Of course we want good policies for families with children, and we want the needs of OUR families to be taken into account. Not having kids doesn’t mean we don’t need family leave, or to be able to leave work promptly even if we don’t have childcare obligations. Living with people other than biological relatives or intimate partners shouldn’t be a disqualification for having your family – as you define it – recognized and protected. Indeed, to truly value families and to put them first, we will have to engage in some serious, open and creative discussion about what we mean when we toss those phrases around.

After all, if my family is strong and healthy, whatever its composition, then my contributions to society will also be strong. So if what my family needs to be valued and strong is for me to leave work early to go on a hike, then that’s part of the equation also. Gotta go now: my kayak is waiting, and boy, does it feel neglected.

Thursday, February 4, 2010

Holding Up Half the Sky – In Our Own Backyard

Sometimes – especially here in the gray Northwest – you have to savor those rays of sunshine when they appear, just soak them up and hope they will sustain you till the next golden drops appear. The other day, I heard a snippet on the radio that gave me just such a boost. The interviewee said:

"There’s a direct connection between a woman’s ability to plan her family, space her pregnancies and give birth safely and her ability to get an education, work outside the home, support her family and participate fully in the life of her community."

Now, you might be thinking, “Well, yes – that’s what advocates have been saying for a long time!” But this becomes newsworthy when it comes from the U.S. Secretary of State (you can watch the video of her speech here) – AND when it is backed up by high-level government support, including funding for the U.N. population and development fund and increases in reproductive health education services.

So, this is great news for those who support reproductive health care and women’s empowerment. But now (prepare to be whipsawed), this is the kind of news that draws down on my “sunshine” bank: here in our own backyards, domestic family planning services are on the chopping block. In Washington State, family planning funding is scheduled to be cut by another $3 million in July, on top of the $500,000-per-year cut instituted in the 2009 legislative session.

If the cuts go into effect, at least 19 more clinics are likely to close this year – over a quarter of all the low-income family planning clinics in the state. Four have already closed in the past year.

And what’s more – the cuts will likely end up costing the state rather than saving money. Without family planning services, there will be an estimated 3,000+ additional unintended pregnancies this year among people who have lost services, resulting in over $11 million in costs for unintended pregnancy care. Translation: an $8 million cost instead of the $3 million savings.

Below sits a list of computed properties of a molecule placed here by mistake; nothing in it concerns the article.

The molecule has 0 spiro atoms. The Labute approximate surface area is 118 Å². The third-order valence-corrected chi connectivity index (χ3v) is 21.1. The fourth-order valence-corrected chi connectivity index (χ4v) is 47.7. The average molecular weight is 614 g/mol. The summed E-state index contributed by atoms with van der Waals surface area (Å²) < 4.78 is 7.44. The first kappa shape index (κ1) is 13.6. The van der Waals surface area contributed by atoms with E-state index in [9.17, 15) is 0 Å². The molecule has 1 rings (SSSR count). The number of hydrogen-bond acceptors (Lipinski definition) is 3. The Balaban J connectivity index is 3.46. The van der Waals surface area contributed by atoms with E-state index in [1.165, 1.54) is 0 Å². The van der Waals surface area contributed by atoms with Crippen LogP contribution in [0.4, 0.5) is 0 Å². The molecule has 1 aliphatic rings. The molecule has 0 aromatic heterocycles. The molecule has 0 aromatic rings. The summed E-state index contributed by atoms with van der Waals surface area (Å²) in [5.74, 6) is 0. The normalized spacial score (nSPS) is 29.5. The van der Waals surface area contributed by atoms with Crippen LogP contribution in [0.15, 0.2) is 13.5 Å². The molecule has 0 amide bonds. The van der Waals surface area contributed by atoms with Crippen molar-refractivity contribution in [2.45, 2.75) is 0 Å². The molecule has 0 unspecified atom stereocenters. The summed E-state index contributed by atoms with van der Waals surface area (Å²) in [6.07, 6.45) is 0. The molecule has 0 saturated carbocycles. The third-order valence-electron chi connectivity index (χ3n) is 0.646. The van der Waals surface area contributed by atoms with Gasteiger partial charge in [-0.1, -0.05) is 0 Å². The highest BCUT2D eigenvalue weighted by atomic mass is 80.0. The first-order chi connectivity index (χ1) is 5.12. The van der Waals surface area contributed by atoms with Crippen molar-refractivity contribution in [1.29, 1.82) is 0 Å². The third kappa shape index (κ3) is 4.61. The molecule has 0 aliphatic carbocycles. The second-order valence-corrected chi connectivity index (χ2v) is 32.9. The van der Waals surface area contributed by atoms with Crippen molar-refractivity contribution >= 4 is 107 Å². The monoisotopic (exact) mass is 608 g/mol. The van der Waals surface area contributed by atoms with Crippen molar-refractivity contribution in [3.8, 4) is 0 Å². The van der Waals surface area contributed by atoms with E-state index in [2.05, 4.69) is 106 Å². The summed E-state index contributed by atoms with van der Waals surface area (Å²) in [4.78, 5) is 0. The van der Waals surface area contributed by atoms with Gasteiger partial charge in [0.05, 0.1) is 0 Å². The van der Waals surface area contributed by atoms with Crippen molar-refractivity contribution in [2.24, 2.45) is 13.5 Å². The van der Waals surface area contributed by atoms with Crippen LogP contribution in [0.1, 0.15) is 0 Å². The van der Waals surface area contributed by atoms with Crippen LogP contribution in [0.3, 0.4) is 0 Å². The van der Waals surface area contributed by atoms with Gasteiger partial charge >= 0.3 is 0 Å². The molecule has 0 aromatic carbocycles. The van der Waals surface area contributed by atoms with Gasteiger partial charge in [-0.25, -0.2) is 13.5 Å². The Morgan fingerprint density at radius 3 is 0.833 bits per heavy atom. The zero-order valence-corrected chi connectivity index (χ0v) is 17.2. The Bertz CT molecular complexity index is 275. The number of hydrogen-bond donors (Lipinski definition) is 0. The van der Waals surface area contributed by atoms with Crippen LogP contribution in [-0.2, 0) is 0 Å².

It’s here, right in our own backyard – the opportunity to help women, who “hold up half the sky” (as the Chinese saying goes). Let’s help low-income women retain access to family planning services – and thereby, control over their family size and family economic opportunities – by speaking out to our friends, neighbors, and legislators, in opposition to the proposed budget cuts. It won’t cost you a thing, and winning this fight will save us all money and add to our collective reserve of sunshine.

Wednesday, February 3, 2010

“The HIV virus slips through condoms like grains of rice through a tennis racket.”

Multiple choice: whom do we have to thank for this vivid nugget of misinformation? And let me be clear: the title of this post is NOT TRUE.
  1. Condom industry saboteurs, attempting to take down Trojan (et al) for unknown reasons.
  2. Judy, the talking embryo
  3. “Nurses” in “clinics” offering “pregnancy options counseling.”
If you picked 3, congratulations: you’ve got a fully functional BS detector.

Limited service pregnancy centers (sometimes called crisis pregnancy centers) are set up by organizations with the purported mission of offering services and advice to pregnant women. Which would be fine, if they weren’t also spreading lies. If you were to walk into one of these places…

You might: see staff in white coats, giving pregnancy tests and ultrasounds.
But: no doctors or nurses! Limited service pregnancy centers are not medical clinics, and they’re not regulated as such. In general, they’re staffed by volunteers.
You might: be given a pregnancy test.
But: you could get the same one at your local drugstore. Remember, these aren’t medical clinics – they don’t have any more access to medical tests than you do. Chances are you’ll have to wait a while for those test results, even though they usually only take a few minutes… funny, I wonder why it takes so long? Anyway, prepare to hear an earful while you wait, because...

You might: ask questions about pregnancy.
But: don’t expect the answers to be true! Volunteers who visited limited service pregnancy centers in Washington to gather information for Legal Voice were told the gem about rice and tennis rackets, as well as:
  • “if you are 2 ½ weeks late, it [pregnancy] won’t show up on a test. You should wait a few more weeks before coming back.”

  • “wait until [you’re] 12 weeks and see if [you] miscarry.”
This isn’t just happening in Washington – NARAL Pro-Choice Virginia posted a video about similar experiences.

It’s nefarious to take advantage of women’s need for medical information in order to spread anti-choice ideology. Legal Voice is supporting legislation in Washington that would require limited service pregnancy centers to be honest and upfront about their services, to protect the privacy of medical records, and to provide medically and scientifically accurate information.

The bill is in danger of getting stuck in committee – if you live in Washington, please contact members of the Senate Health Care Committee TODAY and ask them to support Senate Bill 6452.

If you’re still not convinced, Lisa Stone wrote a great post last week on why these organizations ought to be legally obliged to be truthful about who they are and what they do.